The ethical responsibilities of the soul and the physical necessities of nature are not in conflict with one another; rather, the soul’s desires exist by virtue of the universe’s lures. Ethics is not a consequence of Physics, if the physical be conceived abstractly as though made up of vacuous actualities devoid of experience and self-enjoyment. But Ethics may be conceived as conditioned and so implied by Physics if the physical is imagined concretely as a creative rush of subjectivities seeking more beautiful, more virtuous intensity of experience. The Good Life, for Whitehead, is not simply to survive, but to thrive.

Teilhard de Chardin, who never tired of contemplating the physics of the soul, here expresses his intuitions about the soul’s relation to digestion:

“The highest speculation and the most burning love are coupled with, and must be paid for by, an expenditure of physical energy, as we know too well. Sometimes we need bread; sometimes wine, sometimes the infusion of a chemical element or hormone; sometimes the stimulus of a color; sometimes the magic of sound passing through our ears as a vibration and emerging in our brain in the form of an inspiration. There is no doubt that material energy and spiritual energy hold together and are prolonged by something. Ultimately, somehow or other there must be only a single energy at play in the world. And the first idea that comes to mind is to see the “soul” as a center of transmutation, where through all the avenues of nature the power of bodies converges in order to become interiorized and sublimated in beauty and truth,” The Human Phenomenon, p. 29-30.

I believe Whitehead’s category of the ultimate, Creativity, provides the “something,” and the process of concresence the “somehow or other,” that Teilhard leaves unpronounced. Teilhard was a scientist (at least in this book), and left such speculative statements to the metaphysician. Whitehead was compelled to unmask the general character of the energy at play in the world, and at the end of his imaginative leap into speculative cosmology, he discovered not the transcendent ground of some theory of everything, but a more noble and enjoyable way of envisaging actuality.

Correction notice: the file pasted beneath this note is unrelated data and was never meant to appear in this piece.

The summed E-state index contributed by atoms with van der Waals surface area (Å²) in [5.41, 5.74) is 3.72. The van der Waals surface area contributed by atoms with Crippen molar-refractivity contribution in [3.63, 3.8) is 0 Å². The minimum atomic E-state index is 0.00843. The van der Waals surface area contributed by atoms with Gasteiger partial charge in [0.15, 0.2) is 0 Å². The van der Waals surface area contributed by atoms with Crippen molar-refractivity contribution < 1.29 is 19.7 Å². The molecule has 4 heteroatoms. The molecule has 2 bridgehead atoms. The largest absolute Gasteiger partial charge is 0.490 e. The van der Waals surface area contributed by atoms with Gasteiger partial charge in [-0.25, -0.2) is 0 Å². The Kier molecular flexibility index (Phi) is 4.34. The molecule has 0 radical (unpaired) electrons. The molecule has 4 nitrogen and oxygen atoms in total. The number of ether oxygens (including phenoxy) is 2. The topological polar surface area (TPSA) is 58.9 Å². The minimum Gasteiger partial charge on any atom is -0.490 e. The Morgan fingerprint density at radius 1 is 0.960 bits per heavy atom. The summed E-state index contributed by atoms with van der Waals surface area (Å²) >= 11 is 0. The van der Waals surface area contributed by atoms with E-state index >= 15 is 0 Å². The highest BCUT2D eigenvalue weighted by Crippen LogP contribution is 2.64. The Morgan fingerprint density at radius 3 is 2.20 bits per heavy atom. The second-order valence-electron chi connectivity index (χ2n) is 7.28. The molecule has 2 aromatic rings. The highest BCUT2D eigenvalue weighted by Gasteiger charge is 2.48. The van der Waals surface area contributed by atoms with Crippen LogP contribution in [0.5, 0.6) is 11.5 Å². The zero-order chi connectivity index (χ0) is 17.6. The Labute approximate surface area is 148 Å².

Why did Whitehead find it so important to avoid the bifurcation of nature in his speculative scheme? Why was he so careful to avoid creating modes of thought that re-inscribe a dissociation between our experience of subject and object, psyche and cosmos? It seems he was simply seeking coherence, since it is only when life is able to “hold together” despite the continual threat of contradiction and extinction that it becomes beautiful and good. Living actuality is not a given, but an achievement won at the cost of alternatives, and maintained at the cost of the robbery of other actualities of their life. In our contemporary context, where an ecological crisis conditions our every move, enacting modes of thought that hold the Living Earth together are becoming of more than just aesthetic or ethical value. The living existence of our species (and many others) depends upon our coming to think the Living Earth in a more durable and resilient way, since in thinking it we live in it, with it, and upon it.

Scientific Materialism and Consumer Capitalism think and produce nature hastily, with little care for its non-human achievements of community (i.e., its ethical activity). These modes of thought exaggerate a basic truth while forgetting an essential exception: they engage nature as valueless and determined, except for the human, who is free to know and control its processes. Such materialist modes must become imaginative enough to conceive of freedom and matter, the human knower and the thing known, in a more coherent way.

Whitehead provides a template for such a new mode of thought, but its actualization requires a miracle. The propositional feelings buried in his written words must be resurrected and brought into novel contrast with the spirit of the present. His logos must be given life.